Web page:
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SmartSDR server in a 4G network

Marcelo PY1KN
Marcelo PY1KN Member ✭✭
edited July 2019 in SmartSDR for Windows
I am moving the LAN at my remote station to a 4G connected router since my wired internet is too slow for SmartLink.

I know the client works fine on cell networks, but has anyone had success with the server (i.e. that radio) on 4G?

I know that there are some issues with port forwarding on 3G/4G nets. Does SmartLink overcome that?


  • Dwayne_AB6A
    Dwayne_AB6A Member ✭✭
    edited July 2019
    It will all depend on the service provider and quality of 4G modem. The issue with Wireless is the network reliability from a packet loss, latency, and jitter will be variable. At the very least, plan on a 4G directional antenna pointing at a known tower to mitigate signal bouncing around/line of sight issues.
  • Johan _ SE3X
    Johan _ SE3X Member ✭✭
    edited July 2019
    Probably a large diffrence betwen EU and Swedens 4G net compared to you in the US. Been on 3G and now 4G for years. Since last summer on 4g with two stacked outdoors antennas. I have paid for a fixed IP adress, having that opportunity while it's a company subscription.

    Typically I enjoy 40-50  Mbit/s Down, 20-25 Mbit/s Up. Ping outside betwen 25-35 ms. I'm quite happy with this and when trying Smartlink or remote I have never had any performance issues.

    I do live a bit from my nearest celltower and without my outdoor antennas it's really bad. Outdoor antennas are a must for me. My router reports around 75% signalstrenght, that's as good as it gets out here.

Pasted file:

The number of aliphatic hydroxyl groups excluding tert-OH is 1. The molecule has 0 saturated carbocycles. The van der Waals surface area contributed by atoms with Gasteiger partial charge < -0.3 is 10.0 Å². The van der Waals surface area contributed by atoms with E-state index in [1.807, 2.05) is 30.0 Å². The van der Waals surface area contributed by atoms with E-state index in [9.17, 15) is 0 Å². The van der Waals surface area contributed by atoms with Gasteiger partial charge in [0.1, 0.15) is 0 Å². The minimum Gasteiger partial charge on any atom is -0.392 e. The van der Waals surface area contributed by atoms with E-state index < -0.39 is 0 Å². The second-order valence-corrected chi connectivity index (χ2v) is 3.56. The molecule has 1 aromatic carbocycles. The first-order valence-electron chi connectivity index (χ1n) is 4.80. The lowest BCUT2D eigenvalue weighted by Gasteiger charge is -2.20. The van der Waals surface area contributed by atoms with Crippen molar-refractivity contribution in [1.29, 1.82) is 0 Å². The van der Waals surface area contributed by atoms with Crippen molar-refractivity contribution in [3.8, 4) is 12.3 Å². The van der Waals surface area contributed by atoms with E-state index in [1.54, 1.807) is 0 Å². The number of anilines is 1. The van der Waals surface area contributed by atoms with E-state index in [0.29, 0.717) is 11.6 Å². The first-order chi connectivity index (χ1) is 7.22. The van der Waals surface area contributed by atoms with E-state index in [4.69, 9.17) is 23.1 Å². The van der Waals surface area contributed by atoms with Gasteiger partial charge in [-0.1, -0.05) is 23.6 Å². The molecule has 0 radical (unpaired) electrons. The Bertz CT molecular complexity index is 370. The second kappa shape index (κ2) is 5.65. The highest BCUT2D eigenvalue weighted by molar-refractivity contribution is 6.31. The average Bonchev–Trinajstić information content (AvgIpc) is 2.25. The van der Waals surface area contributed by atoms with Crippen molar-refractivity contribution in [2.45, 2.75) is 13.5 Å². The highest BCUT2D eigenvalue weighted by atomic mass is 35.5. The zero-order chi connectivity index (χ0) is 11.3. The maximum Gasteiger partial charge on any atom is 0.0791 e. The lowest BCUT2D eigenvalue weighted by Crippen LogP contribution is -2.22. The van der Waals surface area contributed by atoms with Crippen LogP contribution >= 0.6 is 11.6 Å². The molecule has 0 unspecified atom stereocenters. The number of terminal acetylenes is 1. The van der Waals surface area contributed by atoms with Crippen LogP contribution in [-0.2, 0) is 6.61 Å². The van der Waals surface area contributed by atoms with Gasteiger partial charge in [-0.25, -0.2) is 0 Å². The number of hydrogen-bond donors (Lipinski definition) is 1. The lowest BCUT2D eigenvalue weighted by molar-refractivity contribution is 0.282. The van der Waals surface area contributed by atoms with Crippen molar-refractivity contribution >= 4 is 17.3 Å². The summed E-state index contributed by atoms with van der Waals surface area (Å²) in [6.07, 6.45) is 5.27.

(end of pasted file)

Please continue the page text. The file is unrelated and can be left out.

I guess if you have a good signal strenght, decent speed,4G is as good as anything else.

  • Chuck White
    Chuck White Member ✭✭
    edited July 2019
    The biggest challenge you're likely to encounter is not so much the network performance, although as others have noted that is a possibility. I use such a configuration at home and the ISP which is in my case reselling AT&T wireless services, provides me with a "natted" connection i.e. my IP address is not directly accessible as a public IP on the Internet. It is instead a "private" IP address located behind their "router" somewhere in the cloud. SmartLink requires port forwarding be configured on your router, but since their router is also in line somewhere out there in the cloud, it would need to be configured too. They will provide a true "public" IP address for an additional monthly charge. This was the same situation a few years ago when I was using Verizon wireless as well.
  • Marcelo PY1KN
    Marcelo PY1KN Member ✭✭
    edited July 2019
    Yes, that is what I found out. Most providers use this "natted" connection scheme called CGNAT, which makes port forwarding impossible. Fortunately I found one provider that issues "public" IP addresses to the devices.  Thank you all for the inputs.
    Marcelo, PY1KN

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